He may be the figurehead of a religious cult whose theology centres on a science-fiction writer's claim that an alien warlord called Xenu invaded Earth 75 million years ago. But Tom Cruise takes a dim view of weird and wacky stories that happen to be written about him.
The actor has instructed lawyers to seek "hundreds of millions of dollars" in damages from the National Enquirer magazine over what he calls "disgusting lies" in its latest front-page story, headlined: "Inside Tom's HOUSE OF HORRORS!"
Cruise's attorney, Bert Fields, told the tabloid's publisher, American Media, in a three-page letter that he intended to go to war over "false and defamatory assertions" in the behind-the-scenes account of his life with Katie Holmes. It comes two days after Cruise, 50, finalised terms of his divorce from his 33-year-old third wife.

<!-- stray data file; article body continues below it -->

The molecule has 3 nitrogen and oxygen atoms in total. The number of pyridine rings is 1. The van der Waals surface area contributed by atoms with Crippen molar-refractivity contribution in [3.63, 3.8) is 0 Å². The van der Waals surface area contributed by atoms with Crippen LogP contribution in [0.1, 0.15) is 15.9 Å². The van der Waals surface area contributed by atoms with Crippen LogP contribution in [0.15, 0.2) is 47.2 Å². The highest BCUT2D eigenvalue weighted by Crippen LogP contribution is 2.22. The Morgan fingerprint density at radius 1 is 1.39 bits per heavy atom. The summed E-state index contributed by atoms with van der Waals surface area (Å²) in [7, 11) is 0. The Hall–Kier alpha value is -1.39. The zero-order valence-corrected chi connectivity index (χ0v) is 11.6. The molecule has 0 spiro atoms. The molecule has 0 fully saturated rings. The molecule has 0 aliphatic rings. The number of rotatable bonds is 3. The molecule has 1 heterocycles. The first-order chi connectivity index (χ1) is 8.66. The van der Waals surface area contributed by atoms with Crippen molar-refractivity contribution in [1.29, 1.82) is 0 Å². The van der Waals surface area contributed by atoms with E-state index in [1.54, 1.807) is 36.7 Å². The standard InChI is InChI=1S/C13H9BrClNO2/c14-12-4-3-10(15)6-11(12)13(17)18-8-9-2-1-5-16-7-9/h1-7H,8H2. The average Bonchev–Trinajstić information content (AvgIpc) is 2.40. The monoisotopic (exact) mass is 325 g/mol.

It also marks his first attempt to rebut a wave of negative publicity spawned by the split, much of which has focused on the Church of Scientology's role in the life of the couple's daughter Suri, six.
"Your cover announces, as a fact, that 'THE REAL TOM IS A MONSTER'," Mr Fields informed the Enquirer's senior legal counsel, Cameron Stracher. "Mr Cruise is certainly not a 'monster'. He is a caring father, a hardworking actor, and above all, an honest, decent man."
The letter went on to describe as "egregious lies" the Enquirer's allegation that Cruise forced his daughter to spend five months sleeping in a "tiny, windowless room".
Rather, Mr Fields insisted: "She slept in a nursery adjoining their bedroom. It has a window."
The National Enquirer has yet to respond to the letter.